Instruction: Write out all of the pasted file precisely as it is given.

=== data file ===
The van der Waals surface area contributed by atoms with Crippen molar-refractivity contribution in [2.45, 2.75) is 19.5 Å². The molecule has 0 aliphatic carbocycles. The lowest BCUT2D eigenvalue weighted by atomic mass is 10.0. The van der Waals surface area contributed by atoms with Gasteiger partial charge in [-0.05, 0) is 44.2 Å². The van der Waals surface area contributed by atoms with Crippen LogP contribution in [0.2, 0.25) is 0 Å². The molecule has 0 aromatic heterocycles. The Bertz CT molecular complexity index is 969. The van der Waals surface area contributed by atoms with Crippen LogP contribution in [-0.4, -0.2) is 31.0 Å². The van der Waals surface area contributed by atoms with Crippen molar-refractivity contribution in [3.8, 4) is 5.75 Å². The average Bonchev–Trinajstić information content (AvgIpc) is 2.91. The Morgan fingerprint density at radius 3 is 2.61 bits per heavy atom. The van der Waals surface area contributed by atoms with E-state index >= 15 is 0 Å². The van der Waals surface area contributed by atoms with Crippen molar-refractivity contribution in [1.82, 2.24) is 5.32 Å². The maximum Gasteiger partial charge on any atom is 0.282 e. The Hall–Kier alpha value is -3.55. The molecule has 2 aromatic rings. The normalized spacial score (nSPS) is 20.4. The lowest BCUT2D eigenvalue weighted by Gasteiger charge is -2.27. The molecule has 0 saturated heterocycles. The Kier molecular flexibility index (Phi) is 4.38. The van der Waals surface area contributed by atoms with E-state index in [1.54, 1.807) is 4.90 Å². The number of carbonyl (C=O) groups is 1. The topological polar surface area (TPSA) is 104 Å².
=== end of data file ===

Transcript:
The van der Waals surface area contributed by atoms with Crippen molar-refractivity contribution in [2.45, 2.75) is 19.5 Å². The molecule has 0 aliphatic carbocycles. The lowest BCUT2D eigenvalue weighted by atomic mass is 10.0. The van der Waals surface area contributed by atoms with Gasteiger partial charge in [-0.05, 0) is 44.2 Å². The van der Waals surface area contributed by atoms with Crippen LogP contribution in [0.2, 0.25) is 0 Å². The molecule has 0 aromatic heterocycles. The Bertz CT molecular complexity index is 969. The van der Waals surface area contributed by atoms with Crippen LogP contribution in [-0.4, -0.2) is 31.0 Å². The van der Waals surface area contributed by atoms with Crippen molar-refractivity contribution in [3.8, 4) is 5.75 Å². The average Bonchev–Trinajstić information content (AvgIpc) is 2.91. The Morgan fingerprint density at radius 3 is 2.61 bits per heavy atom. The van der Waals surface area contributed by atoms with E-state index >= 15 is 0 Å². The van der Waals surface area contributed by atoms with Crippen molar-refractivity contribution in [1.82, 2.24) is 5.32 Å². The maximum Gasteiger partial charge on any atom is 0.282 e. The Hall–Kier alpha value is -3.55. The molecule has 2 aromatic rings. The normalized spacial score (nSPS) is 20.4. The lowest BCUT2D eigenvalue weighted by Gasteiger charge is -2.27. The molecule has 0 saturated heterocycles. The Kier molecular flexibility index (Phi) is 4.38. The van der Waals surface area contributed by atoms with E-state index in [1.54, 1.807) is 4.90 Å². The number of carbonyl (C=O) groups is 1. The topological polar surface area (TPSA) is 104 Å².